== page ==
My girlfriend just asked me if I knew what 'obstreperousness' meant, and (no surprise) I didn't, so I looked it up. My MicroCompuFuck E-dictionary 2000 defines it as "noisily and aggressively boisterous" and "strongly objecting to something or noisily refusing to be controlled." It's a fitting word in light of having just read THE COLLECTED HUTCH OWEN, and I choose to believe that this Random Event does in fact Mean Something, especially in light of the fact I was sitting here, drooling on my bib and wondering how to start my review of same. So, it's gonna start with the word "obstreperousness".
Obstreperousness is the quickest way to lose your audience if you actually have something to say. Hell, you could be telling me that my house is on fire and if you're yelling, I'm going to think you're kind of a jerk. Most times when comics cover a topic that's economic, social, or political, nine times out of ten it'll be painted an inch thick. Bores me to tears, being yelled at. I was never good at it.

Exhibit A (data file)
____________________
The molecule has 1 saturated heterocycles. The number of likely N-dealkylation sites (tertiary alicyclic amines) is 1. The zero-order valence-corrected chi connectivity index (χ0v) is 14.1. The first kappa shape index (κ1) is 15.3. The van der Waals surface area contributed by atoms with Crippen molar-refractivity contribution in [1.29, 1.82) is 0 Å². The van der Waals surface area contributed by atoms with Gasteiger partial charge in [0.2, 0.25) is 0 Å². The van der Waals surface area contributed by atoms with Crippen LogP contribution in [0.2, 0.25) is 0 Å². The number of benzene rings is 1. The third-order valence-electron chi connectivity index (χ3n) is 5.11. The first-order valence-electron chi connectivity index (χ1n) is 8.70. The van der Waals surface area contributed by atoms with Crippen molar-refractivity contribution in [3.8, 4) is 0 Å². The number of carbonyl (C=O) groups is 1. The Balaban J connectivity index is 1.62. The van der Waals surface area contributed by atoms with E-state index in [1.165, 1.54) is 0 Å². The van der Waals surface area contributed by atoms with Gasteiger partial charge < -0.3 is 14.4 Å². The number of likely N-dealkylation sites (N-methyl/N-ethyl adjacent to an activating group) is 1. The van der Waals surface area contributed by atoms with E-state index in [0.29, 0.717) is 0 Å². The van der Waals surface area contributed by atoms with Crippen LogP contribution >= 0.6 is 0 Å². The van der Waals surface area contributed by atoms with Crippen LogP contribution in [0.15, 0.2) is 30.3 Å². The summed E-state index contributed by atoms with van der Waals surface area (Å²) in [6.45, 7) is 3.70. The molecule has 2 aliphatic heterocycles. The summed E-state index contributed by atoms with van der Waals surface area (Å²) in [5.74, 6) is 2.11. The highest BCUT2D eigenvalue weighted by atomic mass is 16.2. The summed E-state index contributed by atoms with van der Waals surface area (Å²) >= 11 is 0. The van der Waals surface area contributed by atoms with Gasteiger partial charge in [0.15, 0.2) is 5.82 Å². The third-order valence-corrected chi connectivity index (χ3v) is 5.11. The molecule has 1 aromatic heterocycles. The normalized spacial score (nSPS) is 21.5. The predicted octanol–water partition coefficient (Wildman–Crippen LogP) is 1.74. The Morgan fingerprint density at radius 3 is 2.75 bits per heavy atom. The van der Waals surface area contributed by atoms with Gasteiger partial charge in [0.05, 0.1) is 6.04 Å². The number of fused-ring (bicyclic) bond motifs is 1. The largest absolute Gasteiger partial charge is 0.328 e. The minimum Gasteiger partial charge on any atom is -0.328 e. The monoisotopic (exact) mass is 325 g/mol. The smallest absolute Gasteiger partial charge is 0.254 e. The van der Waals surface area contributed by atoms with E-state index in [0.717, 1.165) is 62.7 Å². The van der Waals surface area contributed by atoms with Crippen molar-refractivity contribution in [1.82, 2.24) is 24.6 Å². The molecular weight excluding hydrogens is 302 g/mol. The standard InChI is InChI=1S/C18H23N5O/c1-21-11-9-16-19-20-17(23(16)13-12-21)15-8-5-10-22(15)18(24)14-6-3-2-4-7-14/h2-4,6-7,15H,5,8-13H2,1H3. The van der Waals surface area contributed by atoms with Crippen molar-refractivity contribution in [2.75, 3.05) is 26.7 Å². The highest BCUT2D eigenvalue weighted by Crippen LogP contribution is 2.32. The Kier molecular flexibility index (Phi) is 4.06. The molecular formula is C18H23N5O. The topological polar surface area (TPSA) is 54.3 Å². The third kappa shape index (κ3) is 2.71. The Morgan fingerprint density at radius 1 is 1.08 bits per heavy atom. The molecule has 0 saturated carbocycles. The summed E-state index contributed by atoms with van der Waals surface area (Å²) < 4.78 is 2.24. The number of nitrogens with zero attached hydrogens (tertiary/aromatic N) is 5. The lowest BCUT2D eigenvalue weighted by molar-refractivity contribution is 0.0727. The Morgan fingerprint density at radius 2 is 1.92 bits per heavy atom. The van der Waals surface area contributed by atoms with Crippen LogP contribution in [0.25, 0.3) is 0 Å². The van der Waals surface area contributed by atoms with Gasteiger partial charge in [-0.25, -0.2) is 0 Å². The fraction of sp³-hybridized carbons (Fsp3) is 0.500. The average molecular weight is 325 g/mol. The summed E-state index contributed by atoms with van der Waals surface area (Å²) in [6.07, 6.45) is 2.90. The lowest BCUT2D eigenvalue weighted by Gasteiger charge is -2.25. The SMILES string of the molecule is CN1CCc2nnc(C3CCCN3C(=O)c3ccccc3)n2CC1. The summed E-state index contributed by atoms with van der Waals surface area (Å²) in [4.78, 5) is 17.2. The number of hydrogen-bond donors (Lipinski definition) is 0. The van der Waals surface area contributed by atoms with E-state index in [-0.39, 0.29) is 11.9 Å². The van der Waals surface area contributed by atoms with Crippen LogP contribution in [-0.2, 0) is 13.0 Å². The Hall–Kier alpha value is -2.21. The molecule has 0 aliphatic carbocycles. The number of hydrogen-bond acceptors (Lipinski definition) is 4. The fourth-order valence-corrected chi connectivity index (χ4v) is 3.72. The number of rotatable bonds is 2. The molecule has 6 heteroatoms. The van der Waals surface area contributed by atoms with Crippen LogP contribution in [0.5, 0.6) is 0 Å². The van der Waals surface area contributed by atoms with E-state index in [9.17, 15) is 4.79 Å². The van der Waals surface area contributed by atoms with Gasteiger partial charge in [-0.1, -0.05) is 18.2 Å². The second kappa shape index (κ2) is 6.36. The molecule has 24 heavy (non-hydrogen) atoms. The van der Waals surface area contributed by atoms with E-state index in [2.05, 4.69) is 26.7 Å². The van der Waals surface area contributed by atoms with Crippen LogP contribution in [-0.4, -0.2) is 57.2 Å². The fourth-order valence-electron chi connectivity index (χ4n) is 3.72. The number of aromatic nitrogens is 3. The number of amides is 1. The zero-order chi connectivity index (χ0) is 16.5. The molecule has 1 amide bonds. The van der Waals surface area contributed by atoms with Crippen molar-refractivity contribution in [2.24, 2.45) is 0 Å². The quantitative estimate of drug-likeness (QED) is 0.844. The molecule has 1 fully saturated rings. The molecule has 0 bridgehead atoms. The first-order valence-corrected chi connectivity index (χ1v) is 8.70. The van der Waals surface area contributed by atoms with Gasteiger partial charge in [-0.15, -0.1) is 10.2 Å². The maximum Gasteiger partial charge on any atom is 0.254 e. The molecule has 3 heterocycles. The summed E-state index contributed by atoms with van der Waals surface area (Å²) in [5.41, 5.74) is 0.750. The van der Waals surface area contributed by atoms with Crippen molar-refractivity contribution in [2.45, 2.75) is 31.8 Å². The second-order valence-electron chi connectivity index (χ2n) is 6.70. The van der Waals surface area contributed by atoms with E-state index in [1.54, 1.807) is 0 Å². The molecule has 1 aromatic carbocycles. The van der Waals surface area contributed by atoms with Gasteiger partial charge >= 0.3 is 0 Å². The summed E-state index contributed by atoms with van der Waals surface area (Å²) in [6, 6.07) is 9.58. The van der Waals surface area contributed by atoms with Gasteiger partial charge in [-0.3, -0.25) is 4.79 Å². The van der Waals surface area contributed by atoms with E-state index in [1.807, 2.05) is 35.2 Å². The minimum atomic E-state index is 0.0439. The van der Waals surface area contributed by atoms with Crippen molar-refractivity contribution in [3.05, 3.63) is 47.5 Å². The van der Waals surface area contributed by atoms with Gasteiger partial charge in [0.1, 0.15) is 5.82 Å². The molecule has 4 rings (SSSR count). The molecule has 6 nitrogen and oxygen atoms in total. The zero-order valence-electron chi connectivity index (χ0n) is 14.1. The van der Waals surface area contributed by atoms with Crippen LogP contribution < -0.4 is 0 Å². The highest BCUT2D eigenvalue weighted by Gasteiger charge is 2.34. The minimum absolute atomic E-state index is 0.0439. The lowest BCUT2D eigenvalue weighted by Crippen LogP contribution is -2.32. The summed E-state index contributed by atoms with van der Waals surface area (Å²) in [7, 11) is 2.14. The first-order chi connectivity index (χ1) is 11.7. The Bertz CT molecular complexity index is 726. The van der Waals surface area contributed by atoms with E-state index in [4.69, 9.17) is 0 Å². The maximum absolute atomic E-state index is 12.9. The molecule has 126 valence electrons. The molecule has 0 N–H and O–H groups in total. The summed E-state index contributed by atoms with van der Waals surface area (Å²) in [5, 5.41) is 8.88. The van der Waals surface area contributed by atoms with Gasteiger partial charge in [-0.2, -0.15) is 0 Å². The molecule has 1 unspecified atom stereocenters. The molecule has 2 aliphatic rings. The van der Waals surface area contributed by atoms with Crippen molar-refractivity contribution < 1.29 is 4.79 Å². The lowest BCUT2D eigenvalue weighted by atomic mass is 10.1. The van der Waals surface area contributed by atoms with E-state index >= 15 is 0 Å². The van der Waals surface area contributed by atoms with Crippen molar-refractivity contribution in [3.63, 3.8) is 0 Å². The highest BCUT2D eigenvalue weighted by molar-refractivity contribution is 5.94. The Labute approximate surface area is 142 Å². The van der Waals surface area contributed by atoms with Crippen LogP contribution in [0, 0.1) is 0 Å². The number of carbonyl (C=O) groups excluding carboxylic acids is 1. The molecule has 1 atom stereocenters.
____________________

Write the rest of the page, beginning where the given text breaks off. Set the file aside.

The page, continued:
And while the titular Hutch Owen certainly yells a lot, cartoonist Tom Hart never does. Proving himself more clever still, he's made HUTCH OWEN laugh-out-loud funny. It's the story of the world's last intellectual iconoclast, a philosopher bum and his one-man-war against the soulless Worner company (who have, amongst other cultural atrocities, mass-marketed Malcolm X merchandise complete with their co-opting of his famous 'By Any Means Necessary' creed, "That's All Good and Well - So Long as No One Gets Hurt."). Hutch doesn't have much use for the modern world, and he has very little understanding as to how it works. He seems to exist solely as a pain in the ass, a gutter punk Superman to an America of Lex Luthors driven nuts by fast cash and utter convenience.
Hart's work is deceptively simple, almost childish in its rendering. The guy simply pulls off far too much with far too little to be anything other than as controlled and calculating a cartoonist as Chris Ware or Dan Clowes. HUTCH OWEN is a measured yet manic voice of dissent, charming and disarming in its tone and intent. And when reading a condemnation of rampant consumer culture, isn't that a wonderful surprise?
Matt Fraction splits his time between motion graphics and design house MK12, writing comics, and reading comics. He is the author of the graphic novels The Annotated Mantooth and Last of the Independents, both available from AiT/Planet Lar. He can be found on the web at mattfraction.com. His wife is hot.